I'm a Kiyoshi Kurosawa fan, but I've yet to see Creepy. I'll always have a sentimental attachment to Kurosawa because his movie Cure was really the first movie I remember seeing at a film festival, at the Seattle International Film Festival way back in 2001 (?). It is creepy and sublime and a great introduction to his techniques for building dread. When I think of his movies I think of suspense built out in a single shot, usually a long or medium shot, with no cuts, as if the other more famous Kurosawa had decided to venture into horror and suspense. Kiyoshi Kurosawa would make an interesting VR director.

You see a Kurosawa scene playing out almost as if shot with a camcorder pointed out a mundane scene from everyday life, and then, bit by bit, you spot it. Evil. Uncoiling almost casually, camouflaged because it moves at the same pace as everyday life. It's what I think of as his signature style, a way to locate the horror hiding in plain sight amidst the seeming order of everyday Japanese life. I've only seen Cure that one time at SIFF and yet I can still picture some of the scenes, the mise-en-scene was so striking.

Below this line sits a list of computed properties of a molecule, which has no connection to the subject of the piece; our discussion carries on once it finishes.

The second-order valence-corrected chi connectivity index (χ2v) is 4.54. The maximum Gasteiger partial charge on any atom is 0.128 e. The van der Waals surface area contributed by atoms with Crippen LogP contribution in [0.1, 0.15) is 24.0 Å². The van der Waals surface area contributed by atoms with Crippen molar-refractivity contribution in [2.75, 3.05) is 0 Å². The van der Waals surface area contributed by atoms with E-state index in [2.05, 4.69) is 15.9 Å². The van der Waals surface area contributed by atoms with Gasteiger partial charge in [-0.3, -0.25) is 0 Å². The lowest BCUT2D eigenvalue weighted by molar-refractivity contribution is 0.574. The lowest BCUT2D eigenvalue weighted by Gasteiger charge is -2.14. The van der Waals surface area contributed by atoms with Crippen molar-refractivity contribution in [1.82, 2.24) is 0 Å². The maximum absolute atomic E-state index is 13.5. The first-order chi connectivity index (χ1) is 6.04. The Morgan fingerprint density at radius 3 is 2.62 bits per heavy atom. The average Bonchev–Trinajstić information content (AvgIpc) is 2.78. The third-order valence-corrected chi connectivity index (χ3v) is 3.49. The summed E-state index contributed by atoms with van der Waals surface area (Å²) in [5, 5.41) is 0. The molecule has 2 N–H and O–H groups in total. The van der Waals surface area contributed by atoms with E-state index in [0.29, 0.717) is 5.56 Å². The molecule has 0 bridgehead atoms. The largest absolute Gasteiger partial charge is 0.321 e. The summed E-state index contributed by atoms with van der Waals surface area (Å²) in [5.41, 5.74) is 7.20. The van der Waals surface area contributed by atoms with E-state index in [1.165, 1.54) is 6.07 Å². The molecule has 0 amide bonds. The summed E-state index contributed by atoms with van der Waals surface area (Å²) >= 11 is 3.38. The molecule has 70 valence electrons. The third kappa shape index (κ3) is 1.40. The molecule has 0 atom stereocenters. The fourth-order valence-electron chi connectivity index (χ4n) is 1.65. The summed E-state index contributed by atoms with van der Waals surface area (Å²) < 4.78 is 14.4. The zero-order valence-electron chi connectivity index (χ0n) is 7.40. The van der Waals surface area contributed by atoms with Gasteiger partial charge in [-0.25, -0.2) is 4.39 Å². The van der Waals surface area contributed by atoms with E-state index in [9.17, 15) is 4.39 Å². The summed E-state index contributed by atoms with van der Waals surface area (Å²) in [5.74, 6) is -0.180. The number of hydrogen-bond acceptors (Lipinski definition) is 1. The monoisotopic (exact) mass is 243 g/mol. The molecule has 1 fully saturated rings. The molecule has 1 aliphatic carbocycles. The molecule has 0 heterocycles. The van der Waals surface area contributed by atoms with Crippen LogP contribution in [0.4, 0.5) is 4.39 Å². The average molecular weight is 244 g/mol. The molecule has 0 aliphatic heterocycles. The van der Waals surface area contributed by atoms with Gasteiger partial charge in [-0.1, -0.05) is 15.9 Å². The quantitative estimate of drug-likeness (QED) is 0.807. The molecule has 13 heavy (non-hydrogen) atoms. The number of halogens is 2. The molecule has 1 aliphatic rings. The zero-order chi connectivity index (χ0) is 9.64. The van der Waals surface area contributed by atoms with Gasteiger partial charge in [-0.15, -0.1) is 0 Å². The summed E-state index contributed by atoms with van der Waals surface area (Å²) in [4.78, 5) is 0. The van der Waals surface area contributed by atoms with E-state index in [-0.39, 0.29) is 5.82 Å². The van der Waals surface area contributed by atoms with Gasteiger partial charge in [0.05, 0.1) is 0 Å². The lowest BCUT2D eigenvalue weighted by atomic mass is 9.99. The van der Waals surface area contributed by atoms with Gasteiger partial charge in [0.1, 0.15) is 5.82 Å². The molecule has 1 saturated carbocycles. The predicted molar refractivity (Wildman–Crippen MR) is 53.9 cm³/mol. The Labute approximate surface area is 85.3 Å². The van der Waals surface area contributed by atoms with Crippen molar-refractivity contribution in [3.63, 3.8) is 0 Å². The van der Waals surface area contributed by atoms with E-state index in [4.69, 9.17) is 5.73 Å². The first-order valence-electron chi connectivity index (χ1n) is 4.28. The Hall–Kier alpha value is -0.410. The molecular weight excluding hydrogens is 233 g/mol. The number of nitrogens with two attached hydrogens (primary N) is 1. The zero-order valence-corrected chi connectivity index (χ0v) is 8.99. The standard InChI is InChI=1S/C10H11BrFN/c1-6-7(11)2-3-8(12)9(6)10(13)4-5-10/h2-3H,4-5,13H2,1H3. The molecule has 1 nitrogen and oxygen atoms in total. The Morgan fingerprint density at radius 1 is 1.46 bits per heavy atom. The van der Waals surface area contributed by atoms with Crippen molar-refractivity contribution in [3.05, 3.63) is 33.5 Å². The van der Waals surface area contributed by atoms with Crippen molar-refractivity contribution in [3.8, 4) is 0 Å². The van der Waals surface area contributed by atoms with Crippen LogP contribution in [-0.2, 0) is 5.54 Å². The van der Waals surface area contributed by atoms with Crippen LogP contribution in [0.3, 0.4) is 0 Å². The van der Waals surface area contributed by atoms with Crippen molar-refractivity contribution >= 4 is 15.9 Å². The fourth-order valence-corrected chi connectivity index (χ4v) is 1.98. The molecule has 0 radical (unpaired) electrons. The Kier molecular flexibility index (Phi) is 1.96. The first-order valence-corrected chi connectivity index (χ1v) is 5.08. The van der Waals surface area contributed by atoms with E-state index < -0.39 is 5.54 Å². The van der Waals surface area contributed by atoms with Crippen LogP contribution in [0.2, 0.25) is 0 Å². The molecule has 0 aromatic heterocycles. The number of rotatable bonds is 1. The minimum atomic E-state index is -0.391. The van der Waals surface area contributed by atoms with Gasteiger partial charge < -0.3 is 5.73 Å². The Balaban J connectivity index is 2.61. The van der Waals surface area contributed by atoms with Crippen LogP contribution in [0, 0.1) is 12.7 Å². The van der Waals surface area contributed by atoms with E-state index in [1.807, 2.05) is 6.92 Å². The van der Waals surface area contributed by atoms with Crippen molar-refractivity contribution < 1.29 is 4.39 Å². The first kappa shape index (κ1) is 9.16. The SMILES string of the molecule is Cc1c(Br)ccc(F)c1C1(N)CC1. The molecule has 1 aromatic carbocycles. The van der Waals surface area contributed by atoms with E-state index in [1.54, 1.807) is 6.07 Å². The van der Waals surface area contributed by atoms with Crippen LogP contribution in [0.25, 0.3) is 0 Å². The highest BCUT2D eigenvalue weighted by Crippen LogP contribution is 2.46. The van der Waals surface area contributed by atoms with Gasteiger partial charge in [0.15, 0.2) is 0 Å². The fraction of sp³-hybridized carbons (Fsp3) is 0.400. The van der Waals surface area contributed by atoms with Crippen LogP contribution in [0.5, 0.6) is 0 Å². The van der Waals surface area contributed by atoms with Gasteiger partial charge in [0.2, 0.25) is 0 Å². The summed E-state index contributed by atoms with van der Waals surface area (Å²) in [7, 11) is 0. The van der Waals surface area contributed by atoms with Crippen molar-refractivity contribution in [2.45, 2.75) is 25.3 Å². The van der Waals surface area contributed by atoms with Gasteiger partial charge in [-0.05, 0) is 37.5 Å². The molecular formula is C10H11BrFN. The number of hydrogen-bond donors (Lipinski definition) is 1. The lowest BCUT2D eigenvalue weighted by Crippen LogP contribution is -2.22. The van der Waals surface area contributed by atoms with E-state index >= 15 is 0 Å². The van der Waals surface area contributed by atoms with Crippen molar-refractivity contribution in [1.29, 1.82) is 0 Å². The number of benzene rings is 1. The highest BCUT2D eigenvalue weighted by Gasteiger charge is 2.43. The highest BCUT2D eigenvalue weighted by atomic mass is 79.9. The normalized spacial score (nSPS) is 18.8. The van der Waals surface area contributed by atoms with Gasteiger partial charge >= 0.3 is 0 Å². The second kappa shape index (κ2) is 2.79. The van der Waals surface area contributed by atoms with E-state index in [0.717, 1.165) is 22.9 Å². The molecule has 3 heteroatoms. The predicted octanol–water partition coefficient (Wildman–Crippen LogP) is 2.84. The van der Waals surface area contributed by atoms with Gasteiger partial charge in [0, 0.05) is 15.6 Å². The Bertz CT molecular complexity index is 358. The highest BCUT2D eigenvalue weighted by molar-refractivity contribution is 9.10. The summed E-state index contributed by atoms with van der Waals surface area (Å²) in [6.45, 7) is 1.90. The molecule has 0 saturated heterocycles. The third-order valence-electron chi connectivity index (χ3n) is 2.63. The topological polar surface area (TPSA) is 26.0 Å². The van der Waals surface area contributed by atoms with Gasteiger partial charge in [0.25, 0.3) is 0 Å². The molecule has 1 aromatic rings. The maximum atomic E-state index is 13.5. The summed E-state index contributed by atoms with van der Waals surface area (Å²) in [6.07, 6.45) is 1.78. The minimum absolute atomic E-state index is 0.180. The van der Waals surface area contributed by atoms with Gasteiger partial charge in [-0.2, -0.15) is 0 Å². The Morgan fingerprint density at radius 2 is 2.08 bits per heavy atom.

If you're a fan of Se7en or No Country For Old Men, give Cure a spin. I deliberately chose two very famous movies, though they are formally very distinct from Kurosawa's style, because they rhyme thematically. They inspired, in me, a claustrophobic sense of dread. The most terrifying evil is the one that can't be explained, can't be understood. In confronting it you look into the abyss.

Facts are still high cost, low virality

My friend Aaron wrote me in response to my piece Tower of Babel. It was thoughtful and he gave me permission to copy it here.

Regarding filter bubbles: you addressed information consumption but not information production.